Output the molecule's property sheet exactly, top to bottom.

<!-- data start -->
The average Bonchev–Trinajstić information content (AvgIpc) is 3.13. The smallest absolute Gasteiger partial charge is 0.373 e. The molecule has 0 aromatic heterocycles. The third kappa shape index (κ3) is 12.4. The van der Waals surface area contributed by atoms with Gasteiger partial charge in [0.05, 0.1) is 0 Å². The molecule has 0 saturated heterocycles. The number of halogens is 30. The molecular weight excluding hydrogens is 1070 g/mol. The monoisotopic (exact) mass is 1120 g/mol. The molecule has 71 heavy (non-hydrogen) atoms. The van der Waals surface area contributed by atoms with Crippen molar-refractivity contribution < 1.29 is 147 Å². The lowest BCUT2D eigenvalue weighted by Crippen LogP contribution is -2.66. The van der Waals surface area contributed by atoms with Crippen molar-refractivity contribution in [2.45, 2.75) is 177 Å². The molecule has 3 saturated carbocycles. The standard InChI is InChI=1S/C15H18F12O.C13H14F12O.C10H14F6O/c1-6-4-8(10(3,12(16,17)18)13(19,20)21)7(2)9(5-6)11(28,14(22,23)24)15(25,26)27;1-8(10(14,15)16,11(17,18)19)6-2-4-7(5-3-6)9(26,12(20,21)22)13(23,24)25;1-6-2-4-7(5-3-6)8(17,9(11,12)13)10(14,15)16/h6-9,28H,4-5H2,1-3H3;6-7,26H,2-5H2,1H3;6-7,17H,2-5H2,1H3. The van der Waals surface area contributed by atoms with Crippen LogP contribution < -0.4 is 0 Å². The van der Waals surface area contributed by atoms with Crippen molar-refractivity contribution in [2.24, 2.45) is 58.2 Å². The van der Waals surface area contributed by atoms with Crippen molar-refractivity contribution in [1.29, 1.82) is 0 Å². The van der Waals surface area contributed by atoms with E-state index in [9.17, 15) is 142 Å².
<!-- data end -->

The average Bonchev–Trinajstić information content (AvgIpc) is 3.13. The smallest absolute Gasteiger partial charge is 0.373 e. The molecule has 0 aromatic heterocycles. The third kappa shape index (κ3) is 12.4. The van der Waals surface area contributed by atoms with Gasteiger partial charge in [0.05, 0.1) is 0 Å². The molecule has 0 saturated heterocycles. The number of halogens is 30. The molecular weight excluding hydrogens is 1070 g/mol. The monoisotopic (exact) mass is 1120 g/mol. The molecule has 71 heavy (non-hydrogen) atoms. The van der Waals surface area contributed by atoms with Crippen molar-refractivity contribution < 1.29 is 147 Å². The lowest BCUT2D eigenvalue weighted by Crippen LogP contribution is -2.66. The van der Waals surface area contributed by atoms with Crippen molar-refractivity contribution in [2.45, 2.75) is 177 Å². The molecule has 3 saturated carbocycles. The standard InChI is InChI=1S/C15H18F12O.C13H14F12O.C10H14F6O/c1-6-4-8(10(3,12(16,17)18)13(19,20)21)7(2)9(5-6)11(28,14(22,23)24)15(25,26)27;1-8(10(14,15)16,11(17,18)19)6-2-4-7(5-3-6)9(26,12(20,21)22)13(23,24)25;1-6-2-4-7(5-3-6)8(17,9(11,12)13)10(14,15)16/h6-9,28H,4-5H2,1-3H3;6-7,26H,2-5H2,1H3;6-7,17H,2-5H2,1H3. The van der Waals surface area contributed by atoms with Crippen LogP contribution < -0.4 is 0 Å². The van der Waals surface area contributed by atoms with Crippen molar-refractivity contribution in [2.24, 2.45) is 58.2 Å². The van der Waals surface area contributed by atoms with Crippen molar-refractivity contribution in [1.29, 1.82) is 0 Å². The van der Waals surface area contributed by atoms with E-state index in [9.17, 15) is 142 Å².